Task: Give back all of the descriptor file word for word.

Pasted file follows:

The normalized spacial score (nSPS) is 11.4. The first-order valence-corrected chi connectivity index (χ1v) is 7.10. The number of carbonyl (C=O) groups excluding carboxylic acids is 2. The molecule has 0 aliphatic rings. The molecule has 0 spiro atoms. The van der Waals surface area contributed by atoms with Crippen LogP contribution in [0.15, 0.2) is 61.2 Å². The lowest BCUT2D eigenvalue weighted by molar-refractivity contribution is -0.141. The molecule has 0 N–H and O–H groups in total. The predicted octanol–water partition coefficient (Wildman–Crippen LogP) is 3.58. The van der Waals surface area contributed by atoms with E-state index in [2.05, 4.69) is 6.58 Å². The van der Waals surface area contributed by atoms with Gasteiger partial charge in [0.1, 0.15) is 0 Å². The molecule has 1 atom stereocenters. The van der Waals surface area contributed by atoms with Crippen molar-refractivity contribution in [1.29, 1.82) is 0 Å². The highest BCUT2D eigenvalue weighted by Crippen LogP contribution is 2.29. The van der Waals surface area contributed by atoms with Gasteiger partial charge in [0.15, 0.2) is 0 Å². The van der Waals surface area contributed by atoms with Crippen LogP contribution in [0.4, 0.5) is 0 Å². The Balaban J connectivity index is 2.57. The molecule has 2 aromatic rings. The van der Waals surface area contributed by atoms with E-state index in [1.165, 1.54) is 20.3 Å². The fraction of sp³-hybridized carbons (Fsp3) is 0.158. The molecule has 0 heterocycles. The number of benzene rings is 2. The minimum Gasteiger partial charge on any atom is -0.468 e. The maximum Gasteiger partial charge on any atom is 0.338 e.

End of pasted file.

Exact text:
The normalized spacial score (nSPS) is 11.4. The first-order valence-corrected chi connectivity index (χ1v) is 7.10. The number of carbonyl (C=O) groups excluding carboxylic acids is 2. The molecule has 0 aliphatic rings. The molecule has 0 spiro atoms. The van der Waals surface area contributed by atoms with Crippen LogP contribution in [0.15, 0.2) is 61.2 Å². The lowest BCUT2D eigenvalue weighted by molar-refractivity contribution is -0.141. The molecule has 0 N–H and O–H groups in total. The predicted octanol–water partition coefficient (Wildman–Crippen LogP) is 3.58. The van der Waals surface area contributed by atoms with E-state index in [2.05, 4.69) is 6.58 Å². The van der Waals surface area contributed by atoms with Gasteiger partial charge in [0.1, 0.15) is 0 Å². The molecule has 1 atom stereocenters. The van der Waals surface area contributed by atoms with Crippen molar-refractivity contribution in [1.29, 1.82) is 0 Å². The highest BCUT2D eigenvalue weighted by Crippen LogP contribution is 2.29. The van der Waals surface area contributed by atoms with Gasteiger partial charge in [0.15, 0.2) is 0 Å². The van der Waals surface area contributed by atoms with Crippen LogP contribution in [0.4, 0.5) is 0 Å². The Balaban J connectivity index is 2.57. The molecule has 2 aromatic rings. The van der Waals surface area contributed by atoms with E-state index in [1.165, 1.54) is 20.3 Å². The fraction of sp³-hybridized carbons (Fsp3) is 0.158. The molecule has 0 heterocycles. The number of benzene rings is 2. The minimum Gasteiger partial charge on any atom is -0.468 e. The maximum Gasteiger partial charge on any atom is 0.338 e.